Print courtesy Gosfilmofund.

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Sunday October 16 at 5pm

The Two Fedors (Dva Fyodora)

Directed by Marlen Khutsiev. With Vasily Shukshin, Tamara Syomina, Nikolai Chursin
Russia 1958, 35mm, b/w, 88 min. Russian with English subtitles

The war is over. A train is chugging across the country, bearing a single inscription: Victory. From a throng of soldiers singing and sharing loaves of bread, we soon distinguish Fedor, who then picks up an orphan boy, also named Fedor, at a whistle-stop. They decide to live together.

Thus begins Khutsiev's first solo effort after parting ways with Feliks Mironer, citing creative differences: the latter favored more rigorously structured scripts while the former sought an atmosphere free from the constraints of classical narratives. Nevertheless, The Two Fedors still ranks among the director's most stringent offerings. Exceptionally simple on the formal level—evoking the wise simplicity of Boris Barnet or Yasujiro Ozu's The Only Son (1936)—Khutsiev introduces melodramatic conflict into the Fedors’ idyll in the form of a woman, yet focuses less on the love story than the workaday toils of reshaping a civilization. Shot on location in Odessa, his realistic film meticulously captures the long and hard transition from war to peace––a peace, in fact, not nearly as picture-perfect as the two orphaned strangers imagined when they met on a train. Pyotr Todorovsky operated the camera and Vasily Shukshin as Fedor Sr.—not just a new folk hero, but an outstanding filmmaker and actor—announced himself to the world, and a new Soviet cinema was born.

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Saturday October 22 at 7pm

I Am Twenty (Mne dvadstat’let)

Directed by Marlen Khutsiev. With Valentin Popov, Nikolai Gubenko, Stanislav Lyubshin
Soviet Union 1962, 35mm, b/w, 180 min. Russian with English subtitles

See description for Ilyich’s Gate screening on October 9 at 6pm.

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Monday October 24 at 7pm

Epilogue (Poslesloviye)

Directed by Marlen Khutsiev. With Andrey Myagkov, Rostislav Plyatt
Soviet Union 1983, 35mm, color, 97 min. Russian with English subtitles

Based on the short story "Father-in-Law Arrived" by little known writer Yuri Pakhomov, Epilogue marks Marlen Khutsiev’s return to filmmaking—after a long, forced hiatus—in a different era and in a barely recognizable Moscow. The unexpected guest—in the great Rostislav Plyatt's last appearance on screen—cannot recognize the city, either. And Moscow is hardly even present from the confines of the apartment where the absent daughter’s husband has been left stranded with her father. In an uncharacteristically conventional mode, Khutsiev willfully forgoes the medium-altering formulas he single-handedly invented back in the 60s and tricks his audience into thinking he is somehow different too. Don't fall for the trick: it is the same Khutsiev purposefully revisiting his pet themes and motifs and eventually rupturing the fabric of the otherwise classicist narrative in a mysterious and spellbinding scene of photos being developed after the photographer is gone, the past revealing its symbolic imprint in the landscape of today. In the words of Miron Chernenko, "Khutsiev's picture was an afterword with no quotation marks, an epitaph to the epoch of Ilyich’s Gate and July Rain, filmed from a sufficient temporal distance, with few emotions left, yet with all the wisdom and sorrow of a man who tallies up both his involvement in a bygone era and his fate in the 60s and 70s." Print courtesy Gosfilmofund.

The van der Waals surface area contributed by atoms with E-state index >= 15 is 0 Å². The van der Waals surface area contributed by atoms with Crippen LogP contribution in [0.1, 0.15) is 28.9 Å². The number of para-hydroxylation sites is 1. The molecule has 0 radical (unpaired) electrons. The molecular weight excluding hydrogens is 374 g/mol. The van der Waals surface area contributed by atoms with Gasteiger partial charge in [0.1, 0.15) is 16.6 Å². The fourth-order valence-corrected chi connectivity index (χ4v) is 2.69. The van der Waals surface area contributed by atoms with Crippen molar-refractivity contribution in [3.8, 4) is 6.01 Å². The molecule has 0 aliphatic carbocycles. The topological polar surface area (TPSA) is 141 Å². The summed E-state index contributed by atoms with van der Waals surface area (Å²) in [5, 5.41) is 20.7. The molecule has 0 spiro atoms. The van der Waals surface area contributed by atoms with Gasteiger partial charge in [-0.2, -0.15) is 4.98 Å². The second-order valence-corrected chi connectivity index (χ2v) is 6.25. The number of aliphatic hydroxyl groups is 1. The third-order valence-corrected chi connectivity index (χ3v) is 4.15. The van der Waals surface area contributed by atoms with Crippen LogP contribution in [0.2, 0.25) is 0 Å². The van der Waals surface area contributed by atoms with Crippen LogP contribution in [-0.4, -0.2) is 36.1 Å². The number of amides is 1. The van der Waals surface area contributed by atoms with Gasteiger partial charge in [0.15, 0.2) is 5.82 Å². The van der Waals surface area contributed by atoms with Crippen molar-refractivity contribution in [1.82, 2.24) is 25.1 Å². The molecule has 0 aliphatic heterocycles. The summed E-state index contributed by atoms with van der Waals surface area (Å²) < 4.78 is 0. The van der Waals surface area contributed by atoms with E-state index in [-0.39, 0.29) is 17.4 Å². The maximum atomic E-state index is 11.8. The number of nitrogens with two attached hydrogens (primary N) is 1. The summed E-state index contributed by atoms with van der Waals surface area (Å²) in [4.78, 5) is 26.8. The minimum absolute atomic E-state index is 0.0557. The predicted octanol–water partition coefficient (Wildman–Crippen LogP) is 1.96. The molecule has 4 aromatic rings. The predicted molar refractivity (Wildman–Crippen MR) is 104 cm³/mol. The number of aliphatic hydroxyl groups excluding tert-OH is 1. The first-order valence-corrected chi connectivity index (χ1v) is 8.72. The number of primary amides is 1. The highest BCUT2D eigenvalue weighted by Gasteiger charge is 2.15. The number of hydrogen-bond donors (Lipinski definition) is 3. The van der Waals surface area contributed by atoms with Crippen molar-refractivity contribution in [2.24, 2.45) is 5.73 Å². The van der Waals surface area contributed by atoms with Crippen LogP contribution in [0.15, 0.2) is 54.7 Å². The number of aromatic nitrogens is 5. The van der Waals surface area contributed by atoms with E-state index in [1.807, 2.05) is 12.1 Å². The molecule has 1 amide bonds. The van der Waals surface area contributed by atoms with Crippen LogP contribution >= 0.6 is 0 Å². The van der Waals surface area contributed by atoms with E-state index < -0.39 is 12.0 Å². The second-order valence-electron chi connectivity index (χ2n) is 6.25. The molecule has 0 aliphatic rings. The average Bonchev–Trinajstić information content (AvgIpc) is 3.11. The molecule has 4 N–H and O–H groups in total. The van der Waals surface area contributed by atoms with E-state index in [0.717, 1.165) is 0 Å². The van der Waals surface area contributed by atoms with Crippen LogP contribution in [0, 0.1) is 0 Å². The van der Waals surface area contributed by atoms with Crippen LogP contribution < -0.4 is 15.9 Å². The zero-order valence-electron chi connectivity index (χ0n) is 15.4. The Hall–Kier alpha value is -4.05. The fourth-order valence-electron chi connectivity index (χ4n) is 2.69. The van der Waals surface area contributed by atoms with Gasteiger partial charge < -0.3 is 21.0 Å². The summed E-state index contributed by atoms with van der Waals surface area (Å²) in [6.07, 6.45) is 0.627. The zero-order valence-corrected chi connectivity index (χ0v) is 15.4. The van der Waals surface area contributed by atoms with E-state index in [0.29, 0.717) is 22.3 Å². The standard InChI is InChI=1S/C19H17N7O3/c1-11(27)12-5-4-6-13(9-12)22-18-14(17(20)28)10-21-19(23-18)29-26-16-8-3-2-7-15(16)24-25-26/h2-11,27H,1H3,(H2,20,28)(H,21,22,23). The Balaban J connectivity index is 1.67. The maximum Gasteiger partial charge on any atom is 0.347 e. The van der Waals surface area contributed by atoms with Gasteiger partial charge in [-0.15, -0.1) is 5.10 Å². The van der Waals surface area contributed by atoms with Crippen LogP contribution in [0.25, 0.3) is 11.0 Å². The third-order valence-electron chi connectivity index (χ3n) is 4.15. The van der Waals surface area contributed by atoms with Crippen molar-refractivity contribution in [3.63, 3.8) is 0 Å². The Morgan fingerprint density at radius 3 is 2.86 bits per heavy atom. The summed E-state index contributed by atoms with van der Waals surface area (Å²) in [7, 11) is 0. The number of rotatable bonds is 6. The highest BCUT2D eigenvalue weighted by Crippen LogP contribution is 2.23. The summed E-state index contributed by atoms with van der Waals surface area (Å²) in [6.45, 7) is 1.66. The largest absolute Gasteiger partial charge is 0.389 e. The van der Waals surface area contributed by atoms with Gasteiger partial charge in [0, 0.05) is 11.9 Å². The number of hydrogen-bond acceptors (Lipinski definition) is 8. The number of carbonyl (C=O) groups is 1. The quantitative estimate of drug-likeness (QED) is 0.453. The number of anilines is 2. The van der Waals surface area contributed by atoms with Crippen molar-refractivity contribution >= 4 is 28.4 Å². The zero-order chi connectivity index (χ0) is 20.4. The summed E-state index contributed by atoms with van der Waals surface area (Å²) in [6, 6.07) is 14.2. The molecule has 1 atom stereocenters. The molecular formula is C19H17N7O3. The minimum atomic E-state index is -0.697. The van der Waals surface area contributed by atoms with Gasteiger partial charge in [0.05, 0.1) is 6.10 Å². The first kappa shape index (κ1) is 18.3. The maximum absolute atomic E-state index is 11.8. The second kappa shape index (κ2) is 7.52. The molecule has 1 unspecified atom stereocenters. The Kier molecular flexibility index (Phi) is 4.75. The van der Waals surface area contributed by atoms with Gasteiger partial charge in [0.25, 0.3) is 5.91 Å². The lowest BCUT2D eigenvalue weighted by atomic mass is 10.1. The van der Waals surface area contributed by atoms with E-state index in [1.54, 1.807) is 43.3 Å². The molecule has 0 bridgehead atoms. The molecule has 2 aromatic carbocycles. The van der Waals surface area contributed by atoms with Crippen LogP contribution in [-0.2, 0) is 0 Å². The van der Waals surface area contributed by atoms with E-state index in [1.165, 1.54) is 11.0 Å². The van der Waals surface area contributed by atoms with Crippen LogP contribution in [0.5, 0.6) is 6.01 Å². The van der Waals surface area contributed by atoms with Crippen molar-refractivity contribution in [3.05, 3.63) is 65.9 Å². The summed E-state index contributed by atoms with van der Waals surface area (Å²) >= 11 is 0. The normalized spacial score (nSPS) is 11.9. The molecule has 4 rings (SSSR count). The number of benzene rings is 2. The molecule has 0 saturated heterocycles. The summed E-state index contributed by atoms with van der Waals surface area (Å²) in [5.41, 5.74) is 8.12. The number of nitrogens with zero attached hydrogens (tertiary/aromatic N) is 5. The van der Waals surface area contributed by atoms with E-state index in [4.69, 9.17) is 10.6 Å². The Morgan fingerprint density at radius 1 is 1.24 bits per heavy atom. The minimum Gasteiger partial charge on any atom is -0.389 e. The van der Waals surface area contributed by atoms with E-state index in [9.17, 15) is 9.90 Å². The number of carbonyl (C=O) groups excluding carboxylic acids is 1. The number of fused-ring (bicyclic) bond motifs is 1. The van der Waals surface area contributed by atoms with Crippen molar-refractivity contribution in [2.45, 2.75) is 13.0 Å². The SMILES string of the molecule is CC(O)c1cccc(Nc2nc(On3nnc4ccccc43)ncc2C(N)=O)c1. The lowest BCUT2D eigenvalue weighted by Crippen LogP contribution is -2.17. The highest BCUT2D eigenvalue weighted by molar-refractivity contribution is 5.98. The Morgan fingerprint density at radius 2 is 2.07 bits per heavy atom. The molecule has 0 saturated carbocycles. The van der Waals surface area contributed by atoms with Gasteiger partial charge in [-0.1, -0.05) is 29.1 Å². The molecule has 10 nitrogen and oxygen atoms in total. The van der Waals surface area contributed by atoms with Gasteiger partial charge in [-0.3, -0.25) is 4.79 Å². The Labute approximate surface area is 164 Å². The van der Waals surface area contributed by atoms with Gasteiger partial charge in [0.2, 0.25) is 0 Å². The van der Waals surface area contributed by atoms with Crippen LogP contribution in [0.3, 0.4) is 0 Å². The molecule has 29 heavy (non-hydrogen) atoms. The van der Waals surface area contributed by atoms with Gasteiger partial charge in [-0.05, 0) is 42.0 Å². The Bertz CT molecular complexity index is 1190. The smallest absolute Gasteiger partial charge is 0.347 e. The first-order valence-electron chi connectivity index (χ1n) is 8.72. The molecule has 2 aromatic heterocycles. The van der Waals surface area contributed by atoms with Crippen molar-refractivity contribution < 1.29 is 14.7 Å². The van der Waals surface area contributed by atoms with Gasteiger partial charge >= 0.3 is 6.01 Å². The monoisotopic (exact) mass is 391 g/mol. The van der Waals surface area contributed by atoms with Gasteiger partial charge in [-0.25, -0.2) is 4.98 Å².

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Sunday October 30 at 5pm

Spring on Zarechnaya Street (Vesna na Zarechnoy ulitse)

Directed by Marlen Khutsiev. With Nina Ivanova, Nikolai Rybnikov, Vladimir Gulyaev
Soviet Union 1956, 35mm, b/w, 96 min. Russian with English subtitles

One of three Soviet movies released in 1956 with the word "spring" in the title, Khutsiev’s debutwas an early melodrama of the Khrushchev Thaw period. The film describes the tale of Tanya, a young teacher who comes to a provincial industrial town to work at a night school for the working class. There she meets Sasha the stoker. The film was released three years after Stalin's death, when the demand for new cinema was so overwhelming that thirty million people flocked to theaters to see it. In the cities of Zaporozhye and Odessa eponymous streets appeared, and the film’s theme song "When Springtime Comes" became a folk staple.

Miron Chernenko describes its impact: “[T]his is what initially struck critics and audiences alike: the sight of a run-down industrial town, still somehow pre-war-looking, on the cusp of the 50s real-estate ‘revolution,’ dotted with squalid hovels, fences, embankments and sidewalks, dirty buses and beer stands, populated by passers-by who dress poorly and monochromatically, and whom you have to peer at closely to discern something of an individuality, something of their own... the coastline of the social continent discovered by Khutsiev. As painstakingly and as keenly, his camera surveys the sordid, bare, scantily furnished interiors. And then, the camera takes a good hard look at the human faces, gestures, expressions, as though committing to memory this sloppily shaved and ill-bred workers' settlement: the queues, the ficus, the stagnant everydayness. No wonder that this kind of filmmaking––the storytelling first and the direction that followed dutifully––was at once interpreted as the first successful attempt at depicting the real, authentic people under the real authentic circumstances." Print courtesy Gosfilmofund.